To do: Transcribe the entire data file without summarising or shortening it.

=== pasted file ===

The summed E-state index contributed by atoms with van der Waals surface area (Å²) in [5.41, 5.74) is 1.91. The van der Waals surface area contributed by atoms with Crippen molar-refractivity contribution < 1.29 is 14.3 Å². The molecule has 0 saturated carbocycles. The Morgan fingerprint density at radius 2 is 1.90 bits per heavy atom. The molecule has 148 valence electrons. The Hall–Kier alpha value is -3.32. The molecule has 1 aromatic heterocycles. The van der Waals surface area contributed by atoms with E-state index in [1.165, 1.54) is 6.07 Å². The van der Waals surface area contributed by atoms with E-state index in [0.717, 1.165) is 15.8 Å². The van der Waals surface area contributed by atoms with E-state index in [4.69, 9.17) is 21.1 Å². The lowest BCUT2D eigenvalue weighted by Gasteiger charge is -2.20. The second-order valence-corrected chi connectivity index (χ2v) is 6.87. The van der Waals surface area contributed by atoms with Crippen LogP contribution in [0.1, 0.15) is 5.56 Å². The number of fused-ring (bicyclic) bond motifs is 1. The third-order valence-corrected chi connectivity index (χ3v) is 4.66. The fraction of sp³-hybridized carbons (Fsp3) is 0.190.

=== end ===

The summed E-state index contributed by atoms with van der Waals surface area (Å²) in [5.41, 5.74) is 1.91. The van der Waals surface area contributed by atoms with Crippen molar-refractivity contribution < 1.29 is 14.3 Å². The molecule has 0 saturated carbocycles. The Morgan fingerprint density at radius 2 is 1.90 bits per heavy atom. The molecule has 148 valence electrons. The Hall–Kier alpha value is -3.32. The molecule has 1 aromatic heterocycles. The van der Waals surface area contributed by atoms with E-state index in [1.165, 1.54) is 6.07 Å². The van der Waals surface area contributed by atoms with E-state index in [0.717, 1.165) is 15.8 Å². The van der Waals surface area contributed by atoms with E-state index in [4.69, 9.17) is 21.1 Å². The lowest BCUT2D eigenvalue weighted by Gasteiger charge is -2.20. The second-order valence-corrected chi connectivity index (χ2v) is 6.87. The van der Waals surface area contributed by atoms with Crippen LogP contribution in [0.1, 0.15) is 5.56 Å². The number of fused-ring (bicyclic) bond motifs is 1. The third-order valence-corrected chi connectivity index (χ3v) is 4.66. The fraction of sp³-hybridized carbons (Fsp3) is 0.190.